But no! Wait! There was something else on the rock with him. Wiping the sweat and blood from his eyes, he crept closer to see what was lying on the smooth black rock. It was only a stick. Tired, hurt and disappointed, the man slowly let himself sink to his knees and then to a sitting position on the ground, cross-legged and totally deflated, as he reflected that perhaps his labor had been for naught. Sitting, with head bowed, his eye again fell upon the stick which lay a few feet in front of him and slowly his tired eyes whispered a message to his benumbed brain.
Finally, it crept slowly into his weary mind that he was not looking at an ordinary stick. It was a perfectly straight stick, smooth, peeled and about twice as long as the man himself. And, there were other strange and remarkable things about the stick, he noted. Suddenly he realized that not only was the stick perfectly straight, it was so smooth that he could see no marks where smaller branches or leaves had been cut or stripped away. And the ends of the stick were smooth as the stick itself. There were absolutely no sign that the ends had been cut or broken. In fact there were no signs that the stick had ever been even attached to a tree.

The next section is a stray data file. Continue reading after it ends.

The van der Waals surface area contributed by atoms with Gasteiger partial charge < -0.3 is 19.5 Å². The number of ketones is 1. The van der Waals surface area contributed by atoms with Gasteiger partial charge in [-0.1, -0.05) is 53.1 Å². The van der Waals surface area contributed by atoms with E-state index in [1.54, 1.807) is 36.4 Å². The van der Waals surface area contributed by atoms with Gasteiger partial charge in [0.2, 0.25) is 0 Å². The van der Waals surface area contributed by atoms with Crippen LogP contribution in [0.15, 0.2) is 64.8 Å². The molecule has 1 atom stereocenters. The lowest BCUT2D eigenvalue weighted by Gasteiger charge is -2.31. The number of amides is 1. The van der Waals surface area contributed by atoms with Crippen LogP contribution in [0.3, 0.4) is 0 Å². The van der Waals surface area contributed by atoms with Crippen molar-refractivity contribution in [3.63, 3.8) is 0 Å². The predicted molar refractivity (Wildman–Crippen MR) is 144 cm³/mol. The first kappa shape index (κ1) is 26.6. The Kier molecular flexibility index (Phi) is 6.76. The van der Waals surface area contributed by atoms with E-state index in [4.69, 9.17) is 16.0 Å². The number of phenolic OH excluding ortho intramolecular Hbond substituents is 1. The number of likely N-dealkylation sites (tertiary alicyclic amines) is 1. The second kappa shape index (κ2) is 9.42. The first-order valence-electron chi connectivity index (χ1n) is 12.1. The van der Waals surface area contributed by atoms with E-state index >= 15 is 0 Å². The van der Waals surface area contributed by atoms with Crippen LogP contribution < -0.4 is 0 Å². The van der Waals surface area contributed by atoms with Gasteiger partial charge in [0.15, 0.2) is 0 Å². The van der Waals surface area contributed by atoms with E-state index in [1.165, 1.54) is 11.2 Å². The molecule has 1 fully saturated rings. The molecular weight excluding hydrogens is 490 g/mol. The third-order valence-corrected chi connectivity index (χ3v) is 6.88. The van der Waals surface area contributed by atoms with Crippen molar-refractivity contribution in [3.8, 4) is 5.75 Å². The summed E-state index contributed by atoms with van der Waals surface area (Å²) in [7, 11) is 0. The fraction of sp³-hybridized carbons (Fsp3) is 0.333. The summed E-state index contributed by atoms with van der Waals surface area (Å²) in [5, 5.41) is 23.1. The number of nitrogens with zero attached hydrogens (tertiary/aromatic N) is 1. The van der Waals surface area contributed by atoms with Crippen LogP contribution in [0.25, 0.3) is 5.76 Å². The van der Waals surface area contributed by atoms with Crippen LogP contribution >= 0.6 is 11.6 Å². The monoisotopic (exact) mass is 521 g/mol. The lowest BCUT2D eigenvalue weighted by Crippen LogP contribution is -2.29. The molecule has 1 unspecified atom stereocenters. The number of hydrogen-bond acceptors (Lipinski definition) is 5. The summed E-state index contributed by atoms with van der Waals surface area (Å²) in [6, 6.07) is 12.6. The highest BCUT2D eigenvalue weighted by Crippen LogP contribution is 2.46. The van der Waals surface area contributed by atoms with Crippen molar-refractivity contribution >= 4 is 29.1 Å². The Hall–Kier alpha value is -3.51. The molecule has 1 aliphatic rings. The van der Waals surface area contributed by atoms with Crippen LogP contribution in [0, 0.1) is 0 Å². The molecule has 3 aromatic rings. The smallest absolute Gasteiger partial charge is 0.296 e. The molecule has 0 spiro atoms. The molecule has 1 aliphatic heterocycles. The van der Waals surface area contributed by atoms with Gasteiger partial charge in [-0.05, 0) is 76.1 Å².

The man leaned forward and slowly extended one hand until the tips of his fingers touched the stick. It trembled slightly under his touch and he could feel a strange life surging within the stick. The man closed his hand about the stick and lifted it from its place on the rock. As he did, he lost any final doubt he may have had that this was indeed a Sacred Stick of Hashtahli, the Sun Father. Because, as he grasped the stick, all of the cuts, bruises and abrasions he had gotten climbing up the spire closed and disappeared without the faintest sign of scars and he felt all of his expended energy and strength flowing back into him.